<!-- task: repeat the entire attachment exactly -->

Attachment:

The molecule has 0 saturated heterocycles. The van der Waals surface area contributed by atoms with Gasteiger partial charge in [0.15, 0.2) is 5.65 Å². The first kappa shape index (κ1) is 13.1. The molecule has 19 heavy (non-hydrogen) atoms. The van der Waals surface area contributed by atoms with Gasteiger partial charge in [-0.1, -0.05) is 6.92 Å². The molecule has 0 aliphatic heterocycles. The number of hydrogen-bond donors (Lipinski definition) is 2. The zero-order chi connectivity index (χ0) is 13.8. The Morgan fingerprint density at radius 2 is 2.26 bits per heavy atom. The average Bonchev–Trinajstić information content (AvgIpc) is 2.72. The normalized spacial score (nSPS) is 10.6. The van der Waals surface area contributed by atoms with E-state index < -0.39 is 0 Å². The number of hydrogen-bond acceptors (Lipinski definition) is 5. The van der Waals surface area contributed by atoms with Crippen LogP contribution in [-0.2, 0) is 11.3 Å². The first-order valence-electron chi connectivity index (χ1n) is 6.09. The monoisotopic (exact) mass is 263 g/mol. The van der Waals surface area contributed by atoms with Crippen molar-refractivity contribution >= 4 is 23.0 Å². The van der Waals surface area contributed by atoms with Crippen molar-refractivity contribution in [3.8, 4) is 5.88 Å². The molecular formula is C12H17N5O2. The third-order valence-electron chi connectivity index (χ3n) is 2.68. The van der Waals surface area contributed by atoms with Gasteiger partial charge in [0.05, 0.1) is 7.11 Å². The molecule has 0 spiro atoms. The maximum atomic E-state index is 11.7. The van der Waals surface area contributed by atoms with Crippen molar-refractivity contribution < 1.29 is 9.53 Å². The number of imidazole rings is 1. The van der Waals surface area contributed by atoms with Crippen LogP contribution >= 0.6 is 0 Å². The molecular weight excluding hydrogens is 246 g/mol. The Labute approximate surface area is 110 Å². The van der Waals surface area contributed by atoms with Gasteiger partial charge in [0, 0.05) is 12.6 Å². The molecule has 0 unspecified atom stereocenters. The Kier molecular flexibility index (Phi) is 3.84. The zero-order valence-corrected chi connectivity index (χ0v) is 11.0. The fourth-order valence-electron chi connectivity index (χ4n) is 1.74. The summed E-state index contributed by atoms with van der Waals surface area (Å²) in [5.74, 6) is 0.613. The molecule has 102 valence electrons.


The molecule has 0 saturated heterocycles. The van der Waals surface area contributed by atoms with Gasteiger partial charge in [0.15, 0.2) is 5.65 Å². The first kappa shape index (κ1) is 13.1. The molecule has 19 heavy (non-hydrogen) atoms. The van der Waals surface area contributed by atoms with Gasteiger partial charge in [-0.1, -0.05) is 6.92 Å². The molecule has 0 aliphatic heterocycles. The number of hydrogen-bond donors (Lipinski definition) is 2. The zero-order chi connectivity index (χ0) is 13.8. The Morgan fingerprint density at radius 2 is 2.26 bits per heavy atom. The average Bonchev–Trinajstić information content (AvgIpc) is 2.72. The normalized spacial score (nSPS) is 10.6. The van der Waals surface area contributed by atoms with E-state index < -0.39 is 0 Å². The number of hydrogen-bond acceptors (Lipinski definition) is 5. The van der Waals surface area contributed by atoms with Crippen LogP contribution in [-0.2, 0) is 11.3 Å². The first-order valence-electron chi connectivity index (χ1n) is 6.09. The monoisotopic (exact) mass is 263 g/mol. The van der Waals surface area contributed by atoms with Crippen molar-refractivity contribution >= 4 is 23.0 Å². The van der Waals surface area contributed by atoms with Crippen molar-refractivity contribution in [3.8, 4) is 5.88 Å². The molecular formula is C12H17N5O2. The third-order valence-electron chi connectivity index (χ3n) is 2.68. The van der Waals surface area contributed by atoms with Gasteiger partial charge in [0.05, 0.1) is 7.11 Å². The molecule has 0 spiro atoms. The maximum atomic E-state index is 11.7. The van der Waals surface area contributed by atoms with Crippen molar-refractivity contribution < 1.29 is 9.53 Å². The number of imidazole rings is 1. The van der Waals surface area contributed by atoms with Crippen LogP contribution >= 0.6 is 0 Å². The molecular weight excluding hydrogens is 246 g/mol. The Labute approximate surface area is 110 Å². The van der Waals surface area contributed by atoms with Gasteiger partial charge in [0, 0.05) is 12.6 Å². The molecule has 0 unspecified atom stereocenters. The Kier molecular flexibility index (Phi) is 3.84. The zero-order valence-corrected chi connectivity index (χ0v) is 11.0. The fourth-order valence-electron chi connectivity index (χ4n) is 1.74. The summed E-state index contributed by atoms with van der Waals surface area (Å²) in [5.74, 6) is 0.613. The molecule has 102 valence electrons.